The National Cancer Institute (NCI) developed the Health Information National Trends Survey (HINTS) to monitor population trends in cancer communication practices, information preferences, health risk behaviors, attitudes, and cancer knowledge. The U.S. Food and Drug Administration (FDA) recognized HINTS as a unique data resource for informing its health communication endeavors and partnered with NCI to field HINTS-FDA 2015. HINTS-FDA 2015 was a self-administered paper instrument sent by mail May 29 to September 8, 2015, using a random probability-based sample of U.S. postal addresses stratified by county-level smoking rates, with an oversampling of high and medium-high smoking strata to increase the yield of current smokers responding to the survey. The response rate for HINTS-FDA 2015 was 33% (N = 3,738). The yield of current smokers (n = 495) was lower than expected, but the sampling strategy achieved the goal of obtaining more former smokers (n = 1,132). Public-use HINTS-FDA 2015 data and supporting documentation have been available for download and secondary data analyses since June 2016 at http://hints.cancer.gov . NCI and FDA encourage the use of HINTS-FDA for health communication research and practice related to tobacco-related communications, public knowledge, and behaviors as well as beliefs and actions related to medical products and dietary supplements.
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http://dx.doi.org/10.1080/10810730.2016.1242672DOI Listing
http://www.ncbi.nlm.nih.gov/pmc/articles/PMC5141516PMC
December 2016

Trends in cancer survivors' experience of patient-centered communication: results from the Health Information National Trends Survey (HINTS).

J Cancer Surviv 2016 12 19;10(6):1067-1077. Epub 2016 May 19.

Improving Health Systems, Patient-Centered Outcomes Research Institute, Washington, DC, USA.

Purpose: Two Institute of Medicine reports almost a decade apart suggest that cancer survivors often feel "lost in transition" and experience suboptimal quality of care. The six core functions of patient-centered communication: managing uncertainty, responding to emotions, making decisions, fostering healing relationships, enabling self-management, and exchanging information, represent a central aspect of survivors' care experience that has not been systematically investigated.

Methods: Nationally representative data from four administrations of the Health Information National Trends Survey (HINTS) was merged with combined replicate weights using the jackknife replication method. Linear and logistic regression models were used to assess (1) characteristics of cancer survivors (N = 1794) who report suboptimal patient-centered communication and (2) whether survivors' patient-centered communication experience changed from 2007 to 2013.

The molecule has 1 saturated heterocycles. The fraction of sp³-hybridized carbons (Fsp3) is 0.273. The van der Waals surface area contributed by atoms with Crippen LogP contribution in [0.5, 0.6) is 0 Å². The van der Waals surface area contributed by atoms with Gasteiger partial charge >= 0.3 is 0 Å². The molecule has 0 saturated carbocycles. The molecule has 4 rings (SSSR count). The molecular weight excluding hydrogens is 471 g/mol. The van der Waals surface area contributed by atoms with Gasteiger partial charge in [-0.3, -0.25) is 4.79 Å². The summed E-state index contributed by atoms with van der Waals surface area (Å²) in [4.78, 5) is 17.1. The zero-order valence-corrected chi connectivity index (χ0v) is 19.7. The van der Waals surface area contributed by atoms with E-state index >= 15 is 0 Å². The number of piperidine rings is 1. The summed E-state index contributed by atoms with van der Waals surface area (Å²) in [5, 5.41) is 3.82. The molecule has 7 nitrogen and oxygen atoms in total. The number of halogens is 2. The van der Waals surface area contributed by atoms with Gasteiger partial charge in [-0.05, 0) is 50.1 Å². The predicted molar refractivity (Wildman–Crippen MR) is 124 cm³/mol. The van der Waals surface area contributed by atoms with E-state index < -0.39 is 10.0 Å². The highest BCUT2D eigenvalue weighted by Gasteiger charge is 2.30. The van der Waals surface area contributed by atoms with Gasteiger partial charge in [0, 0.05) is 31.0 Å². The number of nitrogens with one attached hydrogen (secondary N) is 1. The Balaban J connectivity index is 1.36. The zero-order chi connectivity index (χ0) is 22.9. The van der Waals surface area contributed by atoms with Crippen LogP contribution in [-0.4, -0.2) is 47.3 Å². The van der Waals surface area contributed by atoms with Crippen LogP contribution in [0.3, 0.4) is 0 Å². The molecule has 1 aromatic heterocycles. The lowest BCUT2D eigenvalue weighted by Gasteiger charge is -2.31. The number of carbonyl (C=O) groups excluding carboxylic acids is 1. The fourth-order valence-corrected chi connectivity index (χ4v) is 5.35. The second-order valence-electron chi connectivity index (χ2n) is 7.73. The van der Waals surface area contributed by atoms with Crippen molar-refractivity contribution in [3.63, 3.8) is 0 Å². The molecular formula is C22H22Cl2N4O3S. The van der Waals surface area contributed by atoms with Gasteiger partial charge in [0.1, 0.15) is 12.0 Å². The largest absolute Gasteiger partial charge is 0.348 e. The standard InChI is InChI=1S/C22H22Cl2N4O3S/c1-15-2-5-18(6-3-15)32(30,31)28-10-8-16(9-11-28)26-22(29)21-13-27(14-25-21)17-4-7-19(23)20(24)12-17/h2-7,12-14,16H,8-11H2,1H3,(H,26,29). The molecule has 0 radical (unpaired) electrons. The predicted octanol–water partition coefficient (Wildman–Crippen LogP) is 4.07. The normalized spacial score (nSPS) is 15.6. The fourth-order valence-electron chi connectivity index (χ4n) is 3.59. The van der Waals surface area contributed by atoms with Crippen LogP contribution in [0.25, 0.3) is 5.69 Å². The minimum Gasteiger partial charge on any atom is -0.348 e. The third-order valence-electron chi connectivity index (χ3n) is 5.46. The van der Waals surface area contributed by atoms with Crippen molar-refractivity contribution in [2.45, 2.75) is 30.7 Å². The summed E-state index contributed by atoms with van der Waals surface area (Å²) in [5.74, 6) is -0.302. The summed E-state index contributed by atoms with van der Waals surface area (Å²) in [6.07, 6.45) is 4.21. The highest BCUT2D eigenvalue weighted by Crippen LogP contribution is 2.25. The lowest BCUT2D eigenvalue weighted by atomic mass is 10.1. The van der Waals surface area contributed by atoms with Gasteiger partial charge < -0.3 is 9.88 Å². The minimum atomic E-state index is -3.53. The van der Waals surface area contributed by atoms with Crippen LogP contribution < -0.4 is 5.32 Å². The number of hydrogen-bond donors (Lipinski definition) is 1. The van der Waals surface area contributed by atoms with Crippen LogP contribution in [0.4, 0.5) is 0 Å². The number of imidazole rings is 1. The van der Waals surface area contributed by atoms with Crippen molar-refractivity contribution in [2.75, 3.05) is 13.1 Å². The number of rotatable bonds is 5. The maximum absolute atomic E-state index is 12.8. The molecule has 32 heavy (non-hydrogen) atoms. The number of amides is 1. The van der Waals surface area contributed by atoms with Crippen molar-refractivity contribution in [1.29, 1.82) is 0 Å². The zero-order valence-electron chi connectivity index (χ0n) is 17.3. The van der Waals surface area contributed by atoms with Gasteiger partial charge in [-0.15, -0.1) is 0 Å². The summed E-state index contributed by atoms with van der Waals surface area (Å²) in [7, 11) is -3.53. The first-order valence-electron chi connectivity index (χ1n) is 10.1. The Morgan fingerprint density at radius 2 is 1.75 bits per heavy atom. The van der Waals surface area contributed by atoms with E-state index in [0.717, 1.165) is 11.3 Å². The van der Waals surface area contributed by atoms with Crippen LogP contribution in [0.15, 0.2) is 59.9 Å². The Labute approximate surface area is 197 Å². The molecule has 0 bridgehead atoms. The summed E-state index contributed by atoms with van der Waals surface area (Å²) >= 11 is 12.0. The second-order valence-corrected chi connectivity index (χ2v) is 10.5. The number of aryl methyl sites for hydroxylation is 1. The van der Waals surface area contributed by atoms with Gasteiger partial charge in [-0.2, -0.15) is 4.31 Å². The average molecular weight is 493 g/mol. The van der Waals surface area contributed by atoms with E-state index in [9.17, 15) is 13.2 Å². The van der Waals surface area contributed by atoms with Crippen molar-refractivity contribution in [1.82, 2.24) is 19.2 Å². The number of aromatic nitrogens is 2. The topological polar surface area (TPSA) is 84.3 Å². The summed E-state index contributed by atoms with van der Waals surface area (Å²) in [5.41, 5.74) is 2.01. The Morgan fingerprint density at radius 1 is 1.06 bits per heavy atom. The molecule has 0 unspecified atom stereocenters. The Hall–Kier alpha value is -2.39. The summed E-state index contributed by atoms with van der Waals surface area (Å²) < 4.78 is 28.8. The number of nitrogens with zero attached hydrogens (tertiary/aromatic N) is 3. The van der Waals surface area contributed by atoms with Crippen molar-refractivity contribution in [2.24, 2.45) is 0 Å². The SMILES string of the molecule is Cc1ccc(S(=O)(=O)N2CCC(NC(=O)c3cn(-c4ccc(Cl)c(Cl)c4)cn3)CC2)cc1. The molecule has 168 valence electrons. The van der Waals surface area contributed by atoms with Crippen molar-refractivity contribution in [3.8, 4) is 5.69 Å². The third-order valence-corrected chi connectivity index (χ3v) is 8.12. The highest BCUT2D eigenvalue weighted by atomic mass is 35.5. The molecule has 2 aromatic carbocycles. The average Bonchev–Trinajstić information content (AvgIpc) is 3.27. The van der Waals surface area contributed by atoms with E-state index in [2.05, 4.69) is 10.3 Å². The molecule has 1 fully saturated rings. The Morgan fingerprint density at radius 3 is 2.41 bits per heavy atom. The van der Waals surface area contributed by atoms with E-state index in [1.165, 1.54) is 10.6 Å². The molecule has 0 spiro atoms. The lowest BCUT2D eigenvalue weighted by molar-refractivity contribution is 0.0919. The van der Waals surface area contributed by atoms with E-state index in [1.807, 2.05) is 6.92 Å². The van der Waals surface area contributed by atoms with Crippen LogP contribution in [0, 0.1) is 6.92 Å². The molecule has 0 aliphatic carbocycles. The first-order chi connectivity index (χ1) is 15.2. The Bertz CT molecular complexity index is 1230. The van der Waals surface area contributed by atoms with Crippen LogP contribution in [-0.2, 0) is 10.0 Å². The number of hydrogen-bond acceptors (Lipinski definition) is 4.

Results: One third to one half of survivors report suboptimal patient-centered communication, particularly on core functions of providers helping manage uncertainty (48 %) and responding to emotions (49 %). In a fully adjusted linear regression model, survivors with more education (Wald F = 2.84, p = .04), without a usual source of care (Wald F = 11.59, p < .001), and in poorer health (Wald F = 9.08, p < .001) were more likely to report less patient-centered communication. Although ratings of patient-centered communication improved over time (p trend = .04), this trend did not remain significant in fully adjusted models.

Conclusions: Despite increased attention to survivorship, many survivors continue to report suboptimal communication with their health care providers.

Implications For Cancer Survivors: Survivorship communication should include managing uncertainty about future risk and address survivors' emotional needs. Efforts to improve patient-centered communication should focus on survivors without a usual source of care and in poorer health.
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http://dx.doi.org/10.1007/s11764-016-0550-7DOI Listing
December 2016

Advancing Cancer Prevention and Behavior Theory in the Era of Big Data.

J Cancer Prev 2016 Sep 30;21(3):201-206. Epub 2016 Sep 30.

National Cancer Institute, Rockville, MD, USA.

The era of "Big Data" presents opportunities to substantively address cancer prevention and control issues by improving health behaviors and refining theoretical models designed to understand and intervene in those behaviors. Yet, the terms "model" and "Big Data" have been used rather loosely, and clarification of these terms is required to advance the science in this area. The objectives of this paper are to discuss conceptual definitions of the terms "model" and "Big Data", as well as examine the promises and challenges of Big Data to advance cancer prevention and control research using behavioral theories. Specific recommendations for harnessing Big Data for cancer prevention and control are offered.
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http://dx.doi.org/10.15430/JCP.2016.21.3.201DOI Listing
http://www.ncbi.nlm.nih.gov/pmc/articles/PMC5051595PMC
September 2016

10-Pound Weight Loss and Lower Abdominal Pain.

Mil Med 2016 08;181(8):724-5

Uniformed Services University of the Health Sciences, 4301 Jones Bridge Road, Bethesda, MD 20814.

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http://dx.doi.org/10.7205/MILMED-D-16-00070DOI Listing
August 2016